M-Lab is a Google Summer of Code 2012 Mentoring Organization
n the spirit of collaboration that defines M-Lab, we are acting as an umbrella organization for projects mentored by three groups:
- The M-Lab core team(our ideas here)
M-Lab is a collaborative effort aimed at empowering users, researchers, and regulators with good data on scientific performance. M-Lab was founded by Vint Cerf, Stephen Stuart, and a large consortium of academic and industry partners. It operates as a consortium, with many organizations contributing work that furthers M-Lab’s goals. In this spirit we are submitting a single M-Lab application that includes work by a number of contributing organizations. All organizations here have made clear commitments to mentorship, and all projects here have been deemed essential and doable by the M-Lab core team. We’ve listed the individual contributing institutions below.
- Princeton University's DONAR project (their ideas here; scroll down)
With the advent of cloud computing and the growth of popular Web services, many networked applications are replicated at multiple geographic locations. Such distributed services face the challenge of server selection — that is, directing an incoming client request to the appropriate server or data center, in the hope of reducing network latency or carefully tuning server loads. M-Lab runs on a federated network of world-wide machines. Thus, optimal server selection is critical to ensure the accuracy and performance of the tools and diagnostics which are built on the M-Lab platform.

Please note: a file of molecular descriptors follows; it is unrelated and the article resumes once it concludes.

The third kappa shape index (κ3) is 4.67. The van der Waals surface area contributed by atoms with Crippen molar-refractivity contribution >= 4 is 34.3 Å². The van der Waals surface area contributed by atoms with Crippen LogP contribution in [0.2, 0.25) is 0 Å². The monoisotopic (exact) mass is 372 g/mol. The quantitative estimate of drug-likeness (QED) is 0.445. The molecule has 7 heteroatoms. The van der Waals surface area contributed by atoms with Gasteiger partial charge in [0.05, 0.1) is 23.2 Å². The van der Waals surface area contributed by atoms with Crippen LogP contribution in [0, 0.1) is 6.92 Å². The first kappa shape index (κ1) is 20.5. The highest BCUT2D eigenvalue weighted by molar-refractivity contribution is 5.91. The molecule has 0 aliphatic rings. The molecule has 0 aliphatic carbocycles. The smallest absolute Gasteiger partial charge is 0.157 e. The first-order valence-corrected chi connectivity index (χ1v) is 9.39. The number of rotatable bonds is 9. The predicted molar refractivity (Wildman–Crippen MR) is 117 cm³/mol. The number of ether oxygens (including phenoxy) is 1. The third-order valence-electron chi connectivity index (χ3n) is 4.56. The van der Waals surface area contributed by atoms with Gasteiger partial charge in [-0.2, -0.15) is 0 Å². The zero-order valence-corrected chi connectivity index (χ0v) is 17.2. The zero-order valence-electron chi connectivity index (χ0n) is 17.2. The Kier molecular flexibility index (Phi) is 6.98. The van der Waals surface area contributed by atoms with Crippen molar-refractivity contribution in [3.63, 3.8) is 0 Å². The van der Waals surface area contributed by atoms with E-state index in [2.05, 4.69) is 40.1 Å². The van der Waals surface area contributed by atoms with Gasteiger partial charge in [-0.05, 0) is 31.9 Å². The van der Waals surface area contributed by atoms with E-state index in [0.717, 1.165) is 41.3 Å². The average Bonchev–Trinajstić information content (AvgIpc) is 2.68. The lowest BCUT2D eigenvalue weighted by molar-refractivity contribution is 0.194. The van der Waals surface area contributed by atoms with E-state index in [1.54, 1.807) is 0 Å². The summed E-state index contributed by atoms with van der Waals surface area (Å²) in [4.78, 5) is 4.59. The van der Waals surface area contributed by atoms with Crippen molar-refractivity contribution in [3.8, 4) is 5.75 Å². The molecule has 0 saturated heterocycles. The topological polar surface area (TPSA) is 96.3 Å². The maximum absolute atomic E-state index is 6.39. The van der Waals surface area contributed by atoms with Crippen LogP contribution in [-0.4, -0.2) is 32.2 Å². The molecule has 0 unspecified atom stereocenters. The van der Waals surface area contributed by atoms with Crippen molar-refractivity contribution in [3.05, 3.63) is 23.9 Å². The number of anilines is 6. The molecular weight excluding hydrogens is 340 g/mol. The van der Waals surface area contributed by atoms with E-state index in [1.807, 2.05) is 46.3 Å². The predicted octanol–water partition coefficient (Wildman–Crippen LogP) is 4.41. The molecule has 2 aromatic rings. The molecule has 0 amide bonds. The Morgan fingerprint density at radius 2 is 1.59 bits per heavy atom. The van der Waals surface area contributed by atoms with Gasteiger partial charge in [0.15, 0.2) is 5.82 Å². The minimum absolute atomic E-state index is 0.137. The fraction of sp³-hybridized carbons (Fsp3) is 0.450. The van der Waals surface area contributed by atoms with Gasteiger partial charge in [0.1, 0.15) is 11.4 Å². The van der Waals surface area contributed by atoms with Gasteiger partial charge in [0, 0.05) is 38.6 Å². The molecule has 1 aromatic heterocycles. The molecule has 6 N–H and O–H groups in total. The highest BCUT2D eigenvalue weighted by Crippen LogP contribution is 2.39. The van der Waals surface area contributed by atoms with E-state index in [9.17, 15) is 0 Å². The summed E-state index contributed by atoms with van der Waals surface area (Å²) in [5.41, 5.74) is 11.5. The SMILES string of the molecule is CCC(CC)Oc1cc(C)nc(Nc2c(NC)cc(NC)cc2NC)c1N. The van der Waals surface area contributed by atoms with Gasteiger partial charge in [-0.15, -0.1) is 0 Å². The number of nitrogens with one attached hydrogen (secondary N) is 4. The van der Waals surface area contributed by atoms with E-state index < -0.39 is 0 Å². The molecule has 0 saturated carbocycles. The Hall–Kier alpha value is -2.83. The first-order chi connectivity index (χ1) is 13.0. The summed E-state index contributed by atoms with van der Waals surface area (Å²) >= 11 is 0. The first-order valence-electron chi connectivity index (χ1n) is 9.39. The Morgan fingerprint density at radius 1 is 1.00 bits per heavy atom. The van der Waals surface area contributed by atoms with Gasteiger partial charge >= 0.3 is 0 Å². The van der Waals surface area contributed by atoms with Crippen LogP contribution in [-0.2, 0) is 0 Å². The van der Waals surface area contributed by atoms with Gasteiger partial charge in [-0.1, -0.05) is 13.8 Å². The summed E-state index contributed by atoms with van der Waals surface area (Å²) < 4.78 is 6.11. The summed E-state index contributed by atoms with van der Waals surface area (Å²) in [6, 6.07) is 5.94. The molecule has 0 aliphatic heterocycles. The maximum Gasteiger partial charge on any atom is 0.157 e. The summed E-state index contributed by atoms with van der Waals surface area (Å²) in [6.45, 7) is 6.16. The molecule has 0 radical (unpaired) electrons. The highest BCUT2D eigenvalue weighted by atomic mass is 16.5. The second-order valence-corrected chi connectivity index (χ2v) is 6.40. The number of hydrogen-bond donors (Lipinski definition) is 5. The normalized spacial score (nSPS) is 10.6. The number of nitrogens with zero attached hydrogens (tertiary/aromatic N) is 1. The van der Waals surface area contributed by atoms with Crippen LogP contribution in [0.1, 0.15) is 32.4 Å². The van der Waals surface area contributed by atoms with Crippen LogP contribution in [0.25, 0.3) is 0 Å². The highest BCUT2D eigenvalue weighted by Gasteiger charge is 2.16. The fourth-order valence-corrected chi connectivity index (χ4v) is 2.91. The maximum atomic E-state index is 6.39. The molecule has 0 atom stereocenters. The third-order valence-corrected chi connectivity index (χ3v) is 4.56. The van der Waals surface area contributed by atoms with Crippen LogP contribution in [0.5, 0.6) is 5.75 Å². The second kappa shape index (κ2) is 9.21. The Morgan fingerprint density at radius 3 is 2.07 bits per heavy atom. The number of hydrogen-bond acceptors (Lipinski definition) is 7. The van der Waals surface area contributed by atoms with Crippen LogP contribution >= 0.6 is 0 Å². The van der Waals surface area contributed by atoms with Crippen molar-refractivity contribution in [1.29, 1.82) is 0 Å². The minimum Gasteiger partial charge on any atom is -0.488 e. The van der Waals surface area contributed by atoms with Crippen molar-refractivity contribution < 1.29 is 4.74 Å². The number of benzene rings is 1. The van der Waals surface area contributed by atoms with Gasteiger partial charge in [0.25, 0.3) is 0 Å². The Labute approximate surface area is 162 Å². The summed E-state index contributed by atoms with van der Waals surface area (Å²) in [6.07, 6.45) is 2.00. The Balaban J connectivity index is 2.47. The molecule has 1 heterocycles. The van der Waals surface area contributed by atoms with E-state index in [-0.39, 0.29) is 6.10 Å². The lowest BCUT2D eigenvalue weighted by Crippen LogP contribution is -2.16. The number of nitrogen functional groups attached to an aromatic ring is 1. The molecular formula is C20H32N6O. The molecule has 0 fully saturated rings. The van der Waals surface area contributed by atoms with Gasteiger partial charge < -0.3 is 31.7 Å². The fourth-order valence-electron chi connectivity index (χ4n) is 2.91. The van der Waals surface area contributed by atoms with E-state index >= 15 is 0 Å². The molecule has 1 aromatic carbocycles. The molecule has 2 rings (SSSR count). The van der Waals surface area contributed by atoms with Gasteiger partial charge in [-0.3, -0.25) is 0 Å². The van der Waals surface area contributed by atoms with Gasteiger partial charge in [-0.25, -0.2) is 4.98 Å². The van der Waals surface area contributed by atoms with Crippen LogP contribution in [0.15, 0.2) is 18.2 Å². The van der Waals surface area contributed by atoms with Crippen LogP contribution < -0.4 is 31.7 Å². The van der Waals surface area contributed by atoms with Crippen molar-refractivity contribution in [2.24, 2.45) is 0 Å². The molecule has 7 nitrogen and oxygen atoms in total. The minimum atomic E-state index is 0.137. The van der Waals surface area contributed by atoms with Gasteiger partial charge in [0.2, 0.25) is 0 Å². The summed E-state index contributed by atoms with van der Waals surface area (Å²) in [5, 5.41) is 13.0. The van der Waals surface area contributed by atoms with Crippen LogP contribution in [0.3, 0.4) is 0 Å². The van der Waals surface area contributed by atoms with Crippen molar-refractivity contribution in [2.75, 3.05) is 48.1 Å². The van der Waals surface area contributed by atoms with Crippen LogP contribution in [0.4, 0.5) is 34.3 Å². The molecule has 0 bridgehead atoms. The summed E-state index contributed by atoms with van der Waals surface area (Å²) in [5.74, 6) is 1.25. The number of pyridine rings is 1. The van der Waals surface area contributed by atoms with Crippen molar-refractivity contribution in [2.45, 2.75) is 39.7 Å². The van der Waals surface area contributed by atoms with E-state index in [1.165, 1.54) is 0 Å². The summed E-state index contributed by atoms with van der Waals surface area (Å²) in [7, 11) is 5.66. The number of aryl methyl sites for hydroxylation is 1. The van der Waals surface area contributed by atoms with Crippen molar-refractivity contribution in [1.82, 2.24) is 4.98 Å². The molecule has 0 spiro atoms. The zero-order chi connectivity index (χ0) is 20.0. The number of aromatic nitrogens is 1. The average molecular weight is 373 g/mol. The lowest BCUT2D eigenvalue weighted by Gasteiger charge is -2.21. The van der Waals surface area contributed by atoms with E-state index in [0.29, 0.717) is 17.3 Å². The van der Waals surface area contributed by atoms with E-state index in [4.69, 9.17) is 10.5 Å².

DONAR is a distributed system that provides name resolution and server selection for M-Lab experiments. It provides replica registration through a service API and offers client routing to replicas via DNS. DONAR explores many research issues surrounding mutli-replica services, including API design and optimal client-server assignment.
- UPMC Sorbonne Université's Paris Traceroute project (their ideas here)
UPMC Sorbonne Universites is France’s leading technical university in science, engineering, and medicine, with over 30,000 students at its campuses in central Paris. It can be thought of as the Sorbonne’s “technical wing.” Its networking group is working on Paris Traceroute, a fundamental upgrade to the Traceroute tool that currently exists in all major operating systems. This technology that could help M-Lab gather and analyze network topology data and that would allow it to document the efficacy of its server placement and data selection process. Documenting this will be crucial as M-Lab encourages bigger and more cautious organizations and governments to rely on its data. M-Lab has had multiple in-person meetings with Paris Traceroute team members, and explicitly trusts them to deliver.
The UPMC team has developed Paris Traceroute and released it as free, open source software. Its impact in the network measurement research community has been felt broadly, as evidenced by well over 100 scientific papers that a casual search for “Paris Traceroute” will reveal. There is a “paris-traceroute” package available at all of the official Debian repositories.
All organizations here have made clear commitments to mentorship, and all projects here have been deemed essential and doable by the M-Lab core team.